Week 8: Marx


This week we have three texts: one by Engels, and two short ones by Marx. The Engels text, although written later, appears first in your reader because it provides a helpful account of Marx’s relation to Hegel. Marx’s letter to Ruge (1843) and ‘Theses on Feuerbach’ (1845) were written early in his career. Marx and Engels published the ‘Communist Manifesto’ in 1848 and Marx published Capital in 1867.

In the seminar this week we will focus on analysing the ‘Theses on Feuerbach’, so read these a little more closely beforehand.

Reading Questions

Engels, ‘Ludwig Feuerbach and the end of classical German philosophy’

1.(1-2) How does Engels characterize the revolutionary and conservative elements of Hegel’s philosophy? Do you think it is possible to distinguish between both elements, as Engels does?

I think it is possible to distinguish between the revolutionary and conservative sides of Hegel’s philosophy precisely because Engel’s text demonstrates this possibility rather clearly. The conservative side of Hegel’s thought is described as traditionally systematic philosophy in that it has to provide an account of an absolute truth. This is seen as dogmatic, enforcing a necessity of nobility, and smothering the revolutionary side of Hegel that is his dialectical method. A method that shows philosophical systems to be perishable and that the human mind contains an imperishable desire to overcome contradictions but if these contradictions are overcome we arrive at a so-called absolute truth which in turn is a contradiction because it implies the end of history, yet in fact history has to continue.

2.(3) What does Engels take to be the task of philosophy after Hegel?

Engels confidently asserts this task as, ‘the task that a singular philosopher should accomplish that which can only be accomplished by the entire human race in its progressive development’. Here Here Engels!

Marx, Letter to Ruge

3.(207) ‘Hitherto philosophers have left the keys to all riddles lying in their desks, and the stupid, uninitiated world had only to wait around for the roasted pigeons of absolute science to fly into its open mouth’. What is Marx’s criticism of Hegelian philosophy in this paragraph?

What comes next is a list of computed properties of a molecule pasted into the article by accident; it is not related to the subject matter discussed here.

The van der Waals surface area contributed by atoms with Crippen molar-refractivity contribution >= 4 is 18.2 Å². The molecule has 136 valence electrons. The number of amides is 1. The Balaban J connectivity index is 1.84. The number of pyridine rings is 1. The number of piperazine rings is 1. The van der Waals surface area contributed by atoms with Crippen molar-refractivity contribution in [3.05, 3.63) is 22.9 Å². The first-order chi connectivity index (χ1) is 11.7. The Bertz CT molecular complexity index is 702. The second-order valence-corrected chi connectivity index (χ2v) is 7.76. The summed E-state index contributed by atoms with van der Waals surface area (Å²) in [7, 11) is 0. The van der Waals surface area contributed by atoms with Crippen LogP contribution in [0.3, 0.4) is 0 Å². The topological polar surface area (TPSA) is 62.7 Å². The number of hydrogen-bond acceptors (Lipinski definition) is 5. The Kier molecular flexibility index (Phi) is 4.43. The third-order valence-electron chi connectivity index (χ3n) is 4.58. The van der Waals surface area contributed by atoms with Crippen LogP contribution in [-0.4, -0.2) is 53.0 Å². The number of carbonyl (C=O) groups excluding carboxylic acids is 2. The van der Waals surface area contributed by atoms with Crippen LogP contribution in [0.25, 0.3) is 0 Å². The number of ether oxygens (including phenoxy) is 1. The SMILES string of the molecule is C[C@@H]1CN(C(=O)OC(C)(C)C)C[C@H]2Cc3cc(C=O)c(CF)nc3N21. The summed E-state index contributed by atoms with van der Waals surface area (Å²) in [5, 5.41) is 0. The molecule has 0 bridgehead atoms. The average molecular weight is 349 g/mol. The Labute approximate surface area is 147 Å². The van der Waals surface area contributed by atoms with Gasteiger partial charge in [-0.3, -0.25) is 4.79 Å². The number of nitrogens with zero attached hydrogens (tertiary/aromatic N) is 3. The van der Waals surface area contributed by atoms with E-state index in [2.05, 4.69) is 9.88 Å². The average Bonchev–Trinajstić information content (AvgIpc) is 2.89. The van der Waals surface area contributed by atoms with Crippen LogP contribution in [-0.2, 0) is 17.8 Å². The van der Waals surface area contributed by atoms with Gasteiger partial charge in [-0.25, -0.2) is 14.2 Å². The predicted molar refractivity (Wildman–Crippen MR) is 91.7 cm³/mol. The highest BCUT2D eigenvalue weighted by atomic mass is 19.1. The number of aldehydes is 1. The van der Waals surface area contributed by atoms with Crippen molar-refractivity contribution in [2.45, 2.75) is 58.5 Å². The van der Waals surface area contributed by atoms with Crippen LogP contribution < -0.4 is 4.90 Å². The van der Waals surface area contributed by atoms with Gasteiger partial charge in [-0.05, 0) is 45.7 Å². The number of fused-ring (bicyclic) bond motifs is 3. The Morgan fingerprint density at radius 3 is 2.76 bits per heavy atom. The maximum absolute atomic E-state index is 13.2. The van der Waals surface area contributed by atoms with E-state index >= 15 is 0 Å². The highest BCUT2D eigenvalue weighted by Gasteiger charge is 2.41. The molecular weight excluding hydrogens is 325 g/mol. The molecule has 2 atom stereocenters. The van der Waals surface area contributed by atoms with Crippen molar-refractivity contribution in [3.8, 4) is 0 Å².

Marx is not being so kind to his former teacher and in other words I think he is basically saying that Hegelian philosophy is too idealistically ideal, and that it makes a claim that it has the potential answer to all riddles which Marx does not fully agree with.

4.(209) What is a ‘reform of consciousness’? What effects should it have? How does Marx intend his journalism to bring about this reform?

A reform of consciousness would be in Marx’s wording,

‘The reform of consciousness consists entirely in making the world aware of its
own consciousness, in arousing it from its dream of itself, in explaining its own
actions to it. Like Feuerbach’s critique of religion, our whole aim can only be
to translate religious and political problems into their self-conscious human form.[ Marx. 1845. Theses on Feuerbach.]’

This reform then should show the world that it has long since dreamed of something that it could possess in reality if it was more concious of it (freedom?). Marx then suggests that through the publishing of the political journal Deutsch-Französische Jahrbücher wishes to complete past thought (enlightenment?) and the completion of its own work. Marx sums up these aims, ‘the self-clarification (critical philosophy) of the struggles and wishes of the age.’

Marx, Theses on Feuerbach

  1. (Theses 4-7) What does Marx agree with in Feuerbach’s philosophy? In what ways does Feuerbach not go far enough?

Marx agrees with Feuerbach on certain points: a) the desire for sensuous objects Objekte to be differentiated from thought-objects. b) Feuerbach’s start with self-estrangement Selbstentfremdung, ‘of the duplication of the world into a religious, imaginary world, and a secular one.’ c) the lack of satisfaction with abstract thinking, in favour of sensuous contemplation Anschauung. Marx believes that Feuerbach did not conceive of human activity itself as objective gegenständliche, furthermore this means he saw the theoretical attitude as the only genuine human attitude. This is evident in his limiting of practice to a form of Jewish appearance Erscheinungsform. Marx at the end of paragraph 4 really describes what he would have wanted Feuerbach to resolve and that is the contradiction inherent in the transformation from the religious world into a secular basis which also seems to flea from itself into the clouds. This involves the removal of the contradiction implicit between the religious and the secular is the revolutionary act. Correcting his peer, Marx sees the change of the essence of religion into the human essence as being dumbed down by Feuerbach and isolates the individual, thus missing that the religious sentiment is also a social product.

‘once the earthly family is discovered to be the secret of the holy family, the
former must itself be annihilated theoretically and practically.’

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